This article was originally published in the South China Morning Post
There exists a simplistic view of corporate strategy. People think of it in two stages – formulation and execution. But in reality, a strategy is always a work in progress and keeps evolving. A great strategy takes generations of CEOs to realise. For a media company like Disney, all eyes are on its streaming business. The pandemic has driven many of the subscriptions to Disney+. In the final three months of 2021, it added some 11 million subscribers, taking its user base to nearly 130 million. That contrasts with the addition of just 8 million users at Netflix during the period.
It’s tempting to think of Disney’s traction as inevitable, given its kid-friendly franchises such as Marvel, Star Wars and Pixar’s offerings. The reality is it is difficult to put your own content online, especially when you need to invest ahead of others. You must build your own platform and new capabilities.
That’s what former CEO and chairman Bob Iger did. Years before Disney+ came online in 2019, he was seeding a series of acquisitions, starting with Pixar Animation Studios in 2006, then Marvel, Lucasfilm and 21st Century Fox. All these deals turned Disney into a content king.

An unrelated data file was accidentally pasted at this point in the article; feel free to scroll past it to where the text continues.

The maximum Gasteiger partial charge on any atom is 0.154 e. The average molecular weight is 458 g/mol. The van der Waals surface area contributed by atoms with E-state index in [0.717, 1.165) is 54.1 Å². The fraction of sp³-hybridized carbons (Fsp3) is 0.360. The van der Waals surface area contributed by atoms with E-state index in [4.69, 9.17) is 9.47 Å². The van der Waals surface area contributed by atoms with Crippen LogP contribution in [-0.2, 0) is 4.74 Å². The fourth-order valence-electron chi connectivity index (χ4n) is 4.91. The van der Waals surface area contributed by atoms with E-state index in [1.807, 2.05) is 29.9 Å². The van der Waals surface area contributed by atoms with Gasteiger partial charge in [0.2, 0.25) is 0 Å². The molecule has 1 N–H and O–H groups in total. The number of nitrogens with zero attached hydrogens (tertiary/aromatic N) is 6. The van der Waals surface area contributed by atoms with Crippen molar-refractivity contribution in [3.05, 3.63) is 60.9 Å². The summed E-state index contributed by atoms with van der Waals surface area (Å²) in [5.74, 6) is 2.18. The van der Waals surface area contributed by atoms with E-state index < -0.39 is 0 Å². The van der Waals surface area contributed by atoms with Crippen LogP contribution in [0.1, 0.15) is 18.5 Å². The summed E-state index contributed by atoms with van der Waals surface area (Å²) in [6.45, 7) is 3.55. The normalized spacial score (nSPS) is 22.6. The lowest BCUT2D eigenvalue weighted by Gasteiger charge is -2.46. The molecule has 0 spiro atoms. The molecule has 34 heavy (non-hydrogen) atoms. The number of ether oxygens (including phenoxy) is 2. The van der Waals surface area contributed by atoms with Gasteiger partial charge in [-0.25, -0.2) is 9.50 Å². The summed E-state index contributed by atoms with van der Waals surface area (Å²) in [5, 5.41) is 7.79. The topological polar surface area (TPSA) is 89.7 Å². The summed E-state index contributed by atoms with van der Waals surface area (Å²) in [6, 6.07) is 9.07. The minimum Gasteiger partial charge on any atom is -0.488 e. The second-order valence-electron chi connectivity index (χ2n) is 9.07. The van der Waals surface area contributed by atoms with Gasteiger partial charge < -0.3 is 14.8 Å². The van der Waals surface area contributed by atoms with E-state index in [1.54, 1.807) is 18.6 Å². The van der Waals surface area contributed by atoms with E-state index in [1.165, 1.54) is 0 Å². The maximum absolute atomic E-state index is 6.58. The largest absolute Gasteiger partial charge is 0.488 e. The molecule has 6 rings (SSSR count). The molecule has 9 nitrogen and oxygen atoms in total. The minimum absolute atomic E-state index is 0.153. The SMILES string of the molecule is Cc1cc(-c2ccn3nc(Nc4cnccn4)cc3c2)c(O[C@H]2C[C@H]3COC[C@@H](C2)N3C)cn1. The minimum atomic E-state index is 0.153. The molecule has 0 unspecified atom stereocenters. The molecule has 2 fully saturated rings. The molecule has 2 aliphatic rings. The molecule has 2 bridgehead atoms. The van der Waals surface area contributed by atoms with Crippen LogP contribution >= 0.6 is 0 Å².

Next, Iger had to integrate the new elements. There were content production operations in the form of production studios and TV channels. Then there were apps, user interfaces, data management, customer acquisition and retention. As for tech people, they should focus on how to distribute things digitally in the new media world and not worry about creative production. And finally, there was “physical entertainment and goods” – a catch-all for cruises, resorts, theme parks, Disney stores, consumer products and merchandise licensing.
It then occurred to Iger that this was what a media company should look like. Disney didn’t just excel in the retail, cable television, cruise and theme park businesses. It’s an integrated whole that is unique among the competition.
After that, Disney needed to pull all its content off Netflix. New executives with outside expertise would arrive. It took the next CEO, Bob Chapek, to streamline the entire organisation.
Then came the latest move. Disney+ needed to widen content types. To keep expanding on a par with Netflix, going with shows that only entertain children would put a ceiling on growth. This is where Chapek seems to be nudging Disney+ to evolve its identity by going after the adult audience directly. To rival Netflix and stay ahead of Amazon Prime and Apple TV, it must outgrow its initial proposition.
That’s why taking a long view of things is important. A revolution rarely works. Disney+ has been more than 10 years in the making, and is still evolving. There is no short cut to corporate reinvention.